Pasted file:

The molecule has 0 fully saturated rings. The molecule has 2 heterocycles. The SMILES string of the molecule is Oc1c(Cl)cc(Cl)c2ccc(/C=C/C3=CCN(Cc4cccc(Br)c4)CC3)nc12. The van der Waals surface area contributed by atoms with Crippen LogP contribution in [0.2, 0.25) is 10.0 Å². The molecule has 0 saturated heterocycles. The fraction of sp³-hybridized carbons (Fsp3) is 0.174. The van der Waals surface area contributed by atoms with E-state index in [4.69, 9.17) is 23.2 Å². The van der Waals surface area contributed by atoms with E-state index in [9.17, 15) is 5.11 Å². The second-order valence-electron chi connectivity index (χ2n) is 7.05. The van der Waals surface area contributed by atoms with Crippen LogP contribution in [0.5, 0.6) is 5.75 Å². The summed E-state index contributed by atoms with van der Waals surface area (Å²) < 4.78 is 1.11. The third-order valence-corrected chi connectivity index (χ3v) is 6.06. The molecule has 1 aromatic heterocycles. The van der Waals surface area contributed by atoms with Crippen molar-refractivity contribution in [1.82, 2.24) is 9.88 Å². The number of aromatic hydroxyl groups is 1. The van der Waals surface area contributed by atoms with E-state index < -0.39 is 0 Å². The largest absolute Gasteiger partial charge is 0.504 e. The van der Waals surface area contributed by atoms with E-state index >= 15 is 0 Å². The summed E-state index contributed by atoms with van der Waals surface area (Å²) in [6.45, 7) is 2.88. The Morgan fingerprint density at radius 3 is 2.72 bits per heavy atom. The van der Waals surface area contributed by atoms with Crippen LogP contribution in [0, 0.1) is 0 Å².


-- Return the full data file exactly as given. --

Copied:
The molecule has 0 fully saturated rings. The molecule has 2 heterocycles. The SMILES string of the molecule is Oc1c(Cl)cc(Cl)c2ccc(/C=C/C3=CCN(Cc4cccc(Br)c4)CC3)nc12. The van der Waals surface area contributed by atoms with Crippen LogP contribution in [0.2, 0.25) is 10.0 Å². The molecule has 0 saturated heterocycles. The fraction of sp³-hybridized carbons (Fsp3) is 0.174. The van der Waals surface area contributed by atoms with E-state index in [4.69, 9.17) is 23.2 Å². The van der Waals surface area contributed by atoms with E-state index in [9.17, 15) is 5.11 Å². The second-order valence-electron chi connectivity index (χ2n) is 7.05. The van der Waals surface area contributed by atoms with Crippen LogP contribution in [0.5, 0.6) is 5.75 Å². The summed E-state index contributed by atoms with van der Waals surface area (Å²) < 4.78 is 1.11. The third-order valence-corrected chi connectivity index (χ3v) is 6.06. The molecule has 1 aromatic heterocycles. The van der Waals surface area contributed by atoms with Crippen molar-refractivity contribution in [1.82, 2.24) is 9.88 Å². The number of aromatic hydroxyl groups is 1. The van der Waals surface area contributed by atoms with E-state index < -0.39 is 0 Å². The largest absolute Gasteiger partial charge is 0.504 e. The van der Waals surface area contributed by atoms with E-state index >= 15 is 0 Å². The summed E-state index contributed by atoms with van der Waals surface area (Å²) in [6.45, 7) is 2.88. The Morgan fingerprint density at radius 3 is 2.72 bits per heavy atom. The van der Waals surface area contributed by atoms with Crippen LogP contribution in [0, 0.1) is 0 Å².